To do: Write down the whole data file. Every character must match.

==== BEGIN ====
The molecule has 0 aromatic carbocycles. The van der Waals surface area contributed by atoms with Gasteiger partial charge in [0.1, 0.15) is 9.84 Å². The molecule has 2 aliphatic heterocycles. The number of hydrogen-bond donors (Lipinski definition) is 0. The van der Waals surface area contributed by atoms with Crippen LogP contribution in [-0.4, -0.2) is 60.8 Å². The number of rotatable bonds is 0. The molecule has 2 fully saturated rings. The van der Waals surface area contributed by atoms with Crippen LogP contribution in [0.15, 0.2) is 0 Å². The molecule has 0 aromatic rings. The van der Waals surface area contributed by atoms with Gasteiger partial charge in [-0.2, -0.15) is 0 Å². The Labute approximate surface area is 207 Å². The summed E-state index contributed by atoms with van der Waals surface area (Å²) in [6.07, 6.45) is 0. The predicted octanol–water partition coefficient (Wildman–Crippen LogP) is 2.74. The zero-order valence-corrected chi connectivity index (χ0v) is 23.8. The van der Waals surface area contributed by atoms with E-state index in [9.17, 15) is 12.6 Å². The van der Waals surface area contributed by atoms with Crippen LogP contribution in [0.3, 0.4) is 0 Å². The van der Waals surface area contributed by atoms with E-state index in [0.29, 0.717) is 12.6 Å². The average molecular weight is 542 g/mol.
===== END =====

The molecule has 0 aromatic carbocycles. The van der Waals surface area contributed by atoms with Gasteiger partial charge in [0.1, 0.15) is 9.84 Å². The molecule has 2 aliphatic heterocycles. The number of hydrogen-bond donors (Lipinski definition) is 0. The van der Waals surface area contributed by atoms with Crippen LogP contribution in [-0.4, -0.2) is 60.8 Å². The number of rotatable bonds is 0. The molecule has 2 fully saturated rings. The van der Waals surface area contributed by atoms with Crippen LogP contribution in [0.15, 0.2) is 0 Å². The molecule has 0 aromatic rings. The van der Waals surface area contributed by atoms with Gasteiger partial charge in [-0.2, -0.15) is 0 Å². The Labute approximate surface area is 207 Å². The summed E-state index contributed by atoms with van der Waals surface area (Å²) in [6.07, 6.45) is 0. The predicted octanol–water partition coefficient (Wildman–Crippen LogP) is 2.74. The zero-order valence-corrected chi connectivity index (χ0v) is 23.8. The van der Waals surface area contributed by atoms with E-state index in [9.17, 15) is 12.6 Å². The van der Waals surface area contributed by atoms with Crippen LogP contribution in [0.3, 0.4) is 0 Å². The van der Waals surface area contributed by atoms with E-state index in [0.29, 0.717) is 12.6 Å². The average molecular weight is 542 g/mol.